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Hydraulic Systems Civil Engineering (CE) Notes | EduRev

Civil Engineering (CE) : Hydraulic Systems Civil Engineering (CE) Notes | EduRev

``` Page 1

NPTEL – Mechanical – Mechatronics and Manufacturing Automation

Joint initiative of IITs and IISc – Funded by MHRD                                                            Page 1 of 63
Module 5: Hydraulic Systems
Lecture 1
Introduction
1. Introduction
The controlled movement of parts or a controlled application of force is a common
requirement in the industries. These operations are performed mainly by using electrical
machines or diesel, petrol and steam engines as a prime mover. These prime movers can
provide various movements to the objects by using some mechanical attachments like
screw jack, lever, rack and pinions etc. However, these are not the only prime movers.
The enclosed fluids (liquids and gases) can also be used as prime movers to provide
controlled motion and force to the objects or substances. The specially designed enclosed
fluid systems can provide both linear as well as rotary motion. The high magnitude
controlled force can also be applied by using these systems.  This kind of enclosed fluid
based systems using pressurized incompressible liquids as transmission media are called
as hydraulic systems. The hydraulic system works on the principle of Pascal’s law which
says that the pressure in an enclosed fluid is uniform in all the directions. The Pascal’s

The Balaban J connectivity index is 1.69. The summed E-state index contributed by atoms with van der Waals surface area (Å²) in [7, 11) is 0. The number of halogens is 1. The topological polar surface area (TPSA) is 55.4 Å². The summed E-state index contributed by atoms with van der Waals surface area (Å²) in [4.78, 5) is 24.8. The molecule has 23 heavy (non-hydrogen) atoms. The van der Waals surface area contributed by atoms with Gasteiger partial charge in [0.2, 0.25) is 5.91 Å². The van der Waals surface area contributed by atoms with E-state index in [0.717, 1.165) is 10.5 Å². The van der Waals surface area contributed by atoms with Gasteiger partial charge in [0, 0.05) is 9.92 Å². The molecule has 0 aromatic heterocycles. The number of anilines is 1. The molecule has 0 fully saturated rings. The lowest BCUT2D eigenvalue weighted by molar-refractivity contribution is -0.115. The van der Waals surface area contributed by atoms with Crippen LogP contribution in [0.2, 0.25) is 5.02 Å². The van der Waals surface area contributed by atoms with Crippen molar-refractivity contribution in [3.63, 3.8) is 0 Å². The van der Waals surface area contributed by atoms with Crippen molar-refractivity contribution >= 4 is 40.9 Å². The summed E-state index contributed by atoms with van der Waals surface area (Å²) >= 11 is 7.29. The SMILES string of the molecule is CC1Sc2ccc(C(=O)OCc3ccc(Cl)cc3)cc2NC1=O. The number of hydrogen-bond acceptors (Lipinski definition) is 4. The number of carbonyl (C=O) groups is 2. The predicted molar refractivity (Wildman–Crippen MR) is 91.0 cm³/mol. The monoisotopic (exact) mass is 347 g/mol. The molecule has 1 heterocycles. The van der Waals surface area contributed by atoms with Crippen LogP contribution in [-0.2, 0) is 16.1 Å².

law is illustrated in figure 5.1.1. The force given by fluid is given by the multiplication of
pressure and area of cross section. As the pressure is same in all the direction, the smaller
piston feels a smaller force and a large piston feels a large force. Therefore, a large force
can be generated with smaller force input by using hydraulic systems.

Figure 5.1.1 Principle of hydraulic system

Page 2

NPTEL – Mechanical – Mechatronics and Manufacturing Automation

Joint initiative of IITs and IISc – Funded by MHRD                                                            Page 1 of 63
Module 5: Hydraulic Systems
Lecture 1
Introduction
1. Introduction
The controlled movement of parts or a controlled application of force is a common
requirement in the industries. These operations are performed mainly by using electrical
machines or diesel, petrol and steam engines as a prime mover. These prime movers can
provide various movements to the objects by using some mechanical attachments like
screw jack, lever, rack and pinions etc. However, these are not the only prime movers.
The enclosed fluids (liquids and gases) can also be used as prime movers to provide
controlled motion and force to the objects or substances. The specially designed enclosed
fluid systems can provide both linear as well as rotary motion. The high magnitude
controlled force can also be applied by using these systems.  This kind of enclosed fluid
based systems using pressurized incompressible liquids as transmission media are called
as hydraulic systems. The hydraulic system works on the principle of Pascal’s law which
says that the pressure in an enclosed fluid is uniform in all the directions. The Pascal’s
law is illustrated in figure 5.1.1. The force given by fluid is given by the multiplication of
pressure and area of cross section. As the pressure is same in all the direction, the smaller
piston feels a smaller force and a large piston feels a large force. Therefore, a large force